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    Quote Originally Posted by karl View Post
    We've all seen far worse. If you adjust the clearances, keep them well oiled and don't run at higher speeds you should be able to do surprisingly good work with what you have. That being, said someone posted, years ago, about boring the head stock and making bronze bearings. It probably isn't worth it because the condition of the rest of the lathe is the same as your bearings. Just "run what you brung" and save up for a better machine.
    Karl, thanks for the quick response. I might just do what you suggested. I had a look at the ways and it seems they also have been violated, so you are right: the rest of the lathe is probably the same as the bearings. I will test the clearance between the spindle and bearings, and if that is OK, say within 5 thou, I will just add oil and hope for the best. Thanks again for the advice.

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    Quote Originally Posted by texasgunsmith View Post
    A question i have. If you use the old spindle, can you set oil clearance, or is it too wore out ? Though ugly with scoring, if you use clean oil and set thrust so that scoring of spindle and headstock align. . . If you can set oil clearance to . 001" to . 002", then it will run fine.

    If i was going to repair i personally would not use babbit. I would bore the headstock journals a larger ID, and make a bronze bearing to go into bore. You could put a single cut on that bronze bearing as well for oil clearance adjustment.
    Thanks texasgunsmith, I was thinking along the same lines after I read Karl's post. I am hoping the clearance is between 1 and 2 thou of course, but I suspect that is probably too much to hope for. If I can't bring the clearance down to acceptable level, I think the bronze bearing option is probably the safest option.

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    I would round stone it just to witness the original surface with trying to take no original surface away. and call that good.

    Amazon.com: Genuine Arkansas Hard (Fine) Slip Stone Whetstone for Sharpening Carving Tools 4" X 1 5/8" with 1/8" and 5/16" Radius FAS-14-P: Kitchen & Dining

    Stone held on and sweep at about 30 to 45*

    Yes, a round-stock and automotive wet paper could be used.

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    Quote Originally Posted by Phil in Montana View Post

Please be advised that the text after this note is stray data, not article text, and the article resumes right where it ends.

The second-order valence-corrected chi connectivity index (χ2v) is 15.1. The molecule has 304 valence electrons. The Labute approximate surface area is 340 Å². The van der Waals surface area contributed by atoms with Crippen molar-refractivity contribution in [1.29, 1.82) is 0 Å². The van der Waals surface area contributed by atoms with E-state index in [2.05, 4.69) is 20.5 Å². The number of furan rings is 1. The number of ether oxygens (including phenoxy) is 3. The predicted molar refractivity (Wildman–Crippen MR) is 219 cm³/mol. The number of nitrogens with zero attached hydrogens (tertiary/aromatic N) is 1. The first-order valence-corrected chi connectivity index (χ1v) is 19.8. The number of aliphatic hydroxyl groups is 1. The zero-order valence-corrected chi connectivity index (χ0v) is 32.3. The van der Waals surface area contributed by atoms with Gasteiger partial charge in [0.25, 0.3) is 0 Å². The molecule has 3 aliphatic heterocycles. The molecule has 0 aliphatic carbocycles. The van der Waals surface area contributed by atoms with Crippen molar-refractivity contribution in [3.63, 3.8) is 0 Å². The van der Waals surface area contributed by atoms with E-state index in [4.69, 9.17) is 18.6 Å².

Polish the spindle to remove the highs spots only, a new oil stone works good for this with the spindle in a different lathe. remove some shims but not all, and use a sunnen hone to clean up your bore, but DONT hone to much and use the carriage to keep the hone squire with the bore( you will have to make a jig)...hone to give your spindle clearance only...be careful...Phil
    Phil, thanks for this. It seems I will have to take this route if I cannot get the clearances needed as texasgunsmith suggested for the headstock spindle. Now at least I have a plan B...

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    Quote Originally Posted by [email protected] View Post
    Phil, thanks for this. It seems I will have to take this route if I cannot get the clearances needed as texasgunsmith suggested for the headstock spindle. Now at least I have a plan B...
    I think he meant that you stone the high spots off before trying to fit the spindle clearances. The high spots will poke right through your oil layer and rub metal to metal making the scoring worse. Low spots are fine, low radial lines are fine to a point but any high spot needs to be removed.

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    kissing the bore with a ball hone would knock the high spots off [not a lot just kiss it] and then a good scrub with some fine steel wool and a good flush and then some 600 wet and dry of the spindle then a light fine wire wheel to burnish it and i think you will be surprised . but as the ol boy i use to work for would tell some of his customers new will fix it but i think you will find there's plenty of life left in it you just need to massage it a bit